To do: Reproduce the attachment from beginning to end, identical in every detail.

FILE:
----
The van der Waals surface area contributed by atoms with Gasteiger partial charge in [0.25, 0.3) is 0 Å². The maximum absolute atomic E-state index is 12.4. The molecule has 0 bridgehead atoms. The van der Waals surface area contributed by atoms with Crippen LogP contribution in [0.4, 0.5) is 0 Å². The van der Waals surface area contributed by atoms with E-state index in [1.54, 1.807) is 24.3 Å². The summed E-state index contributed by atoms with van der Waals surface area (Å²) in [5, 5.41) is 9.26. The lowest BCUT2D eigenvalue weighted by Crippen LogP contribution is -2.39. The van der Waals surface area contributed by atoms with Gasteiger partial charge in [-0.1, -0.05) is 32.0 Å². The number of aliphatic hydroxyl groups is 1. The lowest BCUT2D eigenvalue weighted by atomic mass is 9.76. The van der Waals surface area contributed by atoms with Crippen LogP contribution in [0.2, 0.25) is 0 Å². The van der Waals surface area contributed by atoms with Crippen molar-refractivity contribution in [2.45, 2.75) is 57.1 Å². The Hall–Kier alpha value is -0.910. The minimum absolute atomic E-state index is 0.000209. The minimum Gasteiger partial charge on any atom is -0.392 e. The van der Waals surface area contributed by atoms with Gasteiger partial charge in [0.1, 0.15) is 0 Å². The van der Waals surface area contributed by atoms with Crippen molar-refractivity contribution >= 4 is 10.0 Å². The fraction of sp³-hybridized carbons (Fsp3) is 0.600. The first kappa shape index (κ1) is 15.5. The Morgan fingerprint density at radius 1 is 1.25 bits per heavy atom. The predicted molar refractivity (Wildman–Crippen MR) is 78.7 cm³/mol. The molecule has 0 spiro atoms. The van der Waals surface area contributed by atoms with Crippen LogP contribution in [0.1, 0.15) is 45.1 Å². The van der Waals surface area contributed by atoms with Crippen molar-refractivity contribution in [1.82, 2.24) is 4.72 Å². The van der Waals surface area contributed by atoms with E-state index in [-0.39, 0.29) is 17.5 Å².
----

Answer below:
The van der Waals surface area contributed by atoms with Gasteiger partial charge in [0.25, 0.3) is 0 Å². The maximum absolute atomic E-state index is 12.4. The molecule has 0 bridgehead atoms. The van der Waals surface area contributed by atoms with Crippen LogP contribution in [0.4, 0.5) is 0 Å². The van der Waals surface area contributed by atoms with E-state index in [1.54, 1.807) is 24.3 Å². The summed E-state index contributed by atoms with van der Waals surface area (Å²) in [5, 5.41) is 9.26. The lowest BCUT2D eigenvalue weighted by Crippen LogP contribution is -2.39. The van der Waals surface area contributed by atoms with Gasteiger partial charge in [-0.1, -0.05) is 32.0 Å². The number of aliphatic hydroxyl groups is 1. The lowest BCUT2D eigenvalue weighted by atomic mass is 9.76. The van der Waals surface area contributed by atoms with Crippen LogP contribution in [0.2, 0.25) is 0 Å². The van der Waals surface area contributed by atoms with Crippen molar-refractivity contribution in [2.45, 2.75) is 57.1 Å². The Hall–Kier alpha value is -0.910. The minimum absolute atomic E-state index is 0.000209. The minimum Gasteiger partial charge on any atom is -0.392 e. The van der Waals surface area contributed by atoms with Gasteiger partial charge in [0.1, 0.15) is 0 Å². The van der Waals surface area contributed by atoms with Crippen molar-refractivity contribution >= 4 is 10.0 Å². The fraction of sp³-hybridized carbons (Fsp3) is 0.600. The first kappa shape index (κ1) is 15.5. The Morgan fingerprint density at radius 1 is 1.25 bits per heavy atom. The predicted molar refractivity (Wildman–Crippen MR) is 78.7 cm³/mol. The molecule has 0 spiro atoms. The van der Waals surface area contributed by atoms with Crippen LogP contribution in [0.1, 0.15) is 45.1 Å². The van der Waals surface area contributed by atoms with Crippen molar-refractivity contribution in [1.82, 2.24) is 4.72 Å². The van der Waals surface area contributed by atoms with E-state index in [-0.39, 0.29) is 17.5 Å².